A guide to Gonzales vs. Raich

What the medical marijuana ruling means for patients, the commerce clause, marital sex, Antonin Scalia's career and more.


Ryan Grim
June 7, 2005 10:10PM (UTC)

Before Monday's 6-3 Supreme Court ruling in Gonzales vs. Raich, federal agents had the authority to break down the doors of medical marijuana patients and haul them off -- and they still can. But should cancer patients who smoke pot worry about federal agents sending them to the clink? The reality is that more than 99 percent of all marijuana arrests are made at the state or local level. So if you live in California, where marijuana has been legal for medical purposes since the Compassionate Use Act of 1996, your medical marijuana card makes you pretty safe. (That is, unless your name is Angel Raich and you just sued the federal government.)

Raich and her co-defendant, Diane Monson, were not the only two watching this case. Legal scholars and court watchers from across the political spectrum have been anticipating the Raich ruling as one of the most important tests of the reach of federal power in roughly a decade. Now that it's here, what does it mean? Whom does it affect, and how?

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As the plaintiffs, Raich and Monson aren't off to jail (yet) as a result of the ruling. In fact, pretty much every media outlet has so far missed the fact that the Supremes didn't rule definitively on their case. Rather, the majority ruled that the 9th Circuit had incorrectly applied the Constitution's "commerce clause" and ordered the case remanded back, with instructions. The plaintiffs still have two avenues -- due process and medical necessity -- that neither the Supreme Court nor the 9th Circuit ruled on. As for pot smoking, the two vowed to continue despite the court's ruling.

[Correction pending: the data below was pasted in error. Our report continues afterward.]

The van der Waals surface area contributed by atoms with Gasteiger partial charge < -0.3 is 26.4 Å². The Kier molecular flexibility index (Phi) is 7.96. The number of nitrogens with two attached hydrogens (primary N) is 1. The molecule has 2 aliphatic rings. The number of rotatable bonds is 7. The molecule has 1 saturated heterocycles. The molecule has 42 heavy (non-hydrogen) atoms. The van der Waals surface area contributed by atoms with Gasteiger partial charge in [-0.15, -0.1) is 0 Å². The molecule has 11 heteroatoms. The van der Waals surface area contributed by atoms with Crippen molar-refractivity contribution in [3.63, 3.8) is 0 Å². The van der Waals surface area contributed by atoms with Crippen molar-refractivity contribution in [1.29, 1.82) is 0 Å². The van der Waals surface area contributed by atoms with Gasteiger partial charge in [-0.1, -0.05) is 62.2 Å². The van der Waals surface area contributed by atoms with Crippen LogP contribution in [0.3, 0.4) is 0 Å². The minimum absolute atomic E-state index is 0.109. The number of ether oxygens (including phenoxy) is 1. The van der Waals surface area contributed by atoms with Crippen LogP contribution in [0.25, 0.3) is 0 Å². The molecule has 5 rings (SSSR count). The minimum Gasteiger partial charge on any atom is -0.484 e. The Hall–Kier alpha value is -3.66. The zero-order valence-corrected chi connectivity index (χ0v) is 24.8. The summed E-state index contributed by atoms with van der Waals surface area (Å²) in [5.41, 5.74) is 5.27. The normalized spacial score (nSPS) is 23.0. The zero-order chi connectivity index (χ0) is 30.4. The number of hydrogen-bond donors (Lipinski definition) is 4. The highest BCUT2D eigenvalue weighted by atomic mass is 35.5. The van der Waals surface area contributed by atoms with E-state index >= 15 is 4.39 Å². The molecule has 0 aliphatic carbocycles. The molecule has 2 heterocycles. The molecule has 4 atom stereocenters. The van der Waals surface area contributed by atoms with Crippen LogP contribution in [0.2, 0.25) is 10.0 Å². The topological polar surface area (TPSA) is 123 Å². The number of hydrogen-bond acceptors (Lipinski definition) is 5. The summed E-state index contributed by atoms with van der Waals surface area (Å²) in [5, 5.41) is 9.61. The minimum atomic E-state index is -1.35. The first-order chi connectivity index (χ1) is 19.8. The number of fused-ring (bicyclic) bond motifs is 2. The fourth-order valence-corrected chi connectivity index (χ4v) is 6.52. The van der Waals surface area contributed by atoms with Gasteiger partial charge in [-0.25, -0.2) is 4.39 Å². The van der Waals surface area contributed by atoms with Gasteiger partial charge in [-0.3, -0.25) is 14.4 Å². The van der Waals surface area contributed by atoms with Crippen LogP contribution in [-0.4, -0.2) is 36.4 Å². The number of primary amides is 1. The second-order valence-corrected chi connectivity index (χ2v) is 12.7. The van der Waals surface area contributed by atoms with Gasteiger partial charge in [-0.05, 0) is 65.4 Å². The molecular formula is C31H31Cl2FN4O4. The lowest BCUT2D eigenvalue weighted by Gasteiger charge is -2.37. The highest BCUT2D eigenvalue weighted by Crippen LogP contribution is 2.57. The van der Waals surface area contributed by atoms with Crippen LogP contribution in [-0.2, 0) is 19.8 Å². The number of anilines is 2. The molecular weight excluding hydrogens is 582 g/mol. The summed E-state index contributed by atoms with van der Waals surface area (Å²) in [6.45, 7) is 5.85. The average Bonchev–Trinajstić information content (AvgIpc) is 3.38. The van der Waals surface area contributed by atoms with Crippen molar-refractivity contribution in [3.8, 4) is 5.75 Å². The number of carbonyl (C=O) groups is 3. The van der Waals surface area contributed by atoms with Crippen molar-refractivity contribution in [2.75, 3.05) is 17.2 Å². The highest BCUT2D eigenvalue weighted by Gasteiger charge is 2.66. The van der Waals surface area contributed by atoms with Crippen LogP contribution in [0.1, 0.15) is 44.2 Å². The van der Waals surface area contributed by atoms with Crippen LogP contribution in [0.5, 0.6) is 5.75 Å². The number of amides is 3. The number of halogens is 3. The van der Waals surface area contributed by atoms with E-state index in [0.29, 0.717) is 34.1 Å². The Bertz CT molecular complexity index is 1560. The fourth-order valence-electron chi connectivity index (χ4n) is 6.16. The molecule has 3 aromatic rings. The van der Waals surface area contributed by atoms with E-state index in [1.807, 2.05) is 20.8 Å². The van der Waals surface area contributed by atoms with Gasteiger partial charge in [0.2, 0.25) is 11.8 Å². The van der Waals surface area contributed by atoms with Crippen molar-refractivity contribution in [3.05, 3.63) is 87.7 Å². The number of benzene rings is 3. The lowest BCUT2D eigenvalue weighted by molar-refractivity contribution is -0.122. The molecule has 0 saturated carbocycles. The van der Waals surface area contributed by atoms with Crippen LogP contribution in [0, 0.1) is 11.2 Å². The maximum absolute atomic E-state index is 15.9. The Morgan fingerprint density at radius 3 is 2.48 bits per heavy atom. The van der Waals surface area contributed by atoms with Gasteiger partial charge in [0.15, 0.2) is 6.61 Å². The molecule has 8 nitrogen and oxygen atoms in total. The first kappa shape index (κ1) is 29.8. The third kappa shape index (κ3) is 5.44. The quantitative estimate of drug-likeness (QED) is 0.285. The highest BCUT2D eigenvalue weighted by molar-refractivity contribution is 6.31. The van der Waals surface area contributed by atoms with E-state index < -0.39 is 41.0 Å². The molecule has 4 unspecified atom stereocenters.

If you live in one of the 10 states (Alaska, California, Colorado, Hawaii, Maine, Montana, Nevada, Oregon, Washington and Vermont) that effectively allow medical patients to use marijuana, rest easy for now. The high court's ruling doesn't change state law whatsoever; as long as you only run into state and local cops, you're fine. David Michael, a co-counsel for the plaintiffs, explains it this way: "People don't understand how horrendous this is in its implications ... This ruling allows the feds to effectively -- effectively, not legally -- dismantle state laws that differ from federal laws." But, says Michael, if you're growing a few plants in your backyard on the recommendation of your doctor, "you may be safe. [The federal government] will attack growers, distributors and all the instrumentalities of the medical marijuana system, but leave the personal growers alone."

On the day of the decision, Oregon stopped issuing medical marijuana cards but is likely to resume issuing them soon. California Attorney General Bill Lockyer called for calm, telling reporters, "People shouldn't panic. There aren't going to be many changes. Nothing is different today than it was two days ago, in terms of real-world impact." Whether or not the feds will go after Grandma is not yet clear, but these are the same people who locked up Tommy Chong for his Los Angeles novelty shop Chong's Bongs.

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Monday was a good day for the commerce clause in the Constitution. The section that gives Congress the authority to "regulate Commerce with foreign Nations, and among the several States, and with the Indian Tribes" now stretches to include, according to Clarence Thomas' dissent, "virtually anything." Antonin Scalia, voting with the majority, clarified: "Where necessary to make a regulation of interstate commerce effective, Congress may regulate even those intrastate activities that do not themselves substantially affect interstate commerce."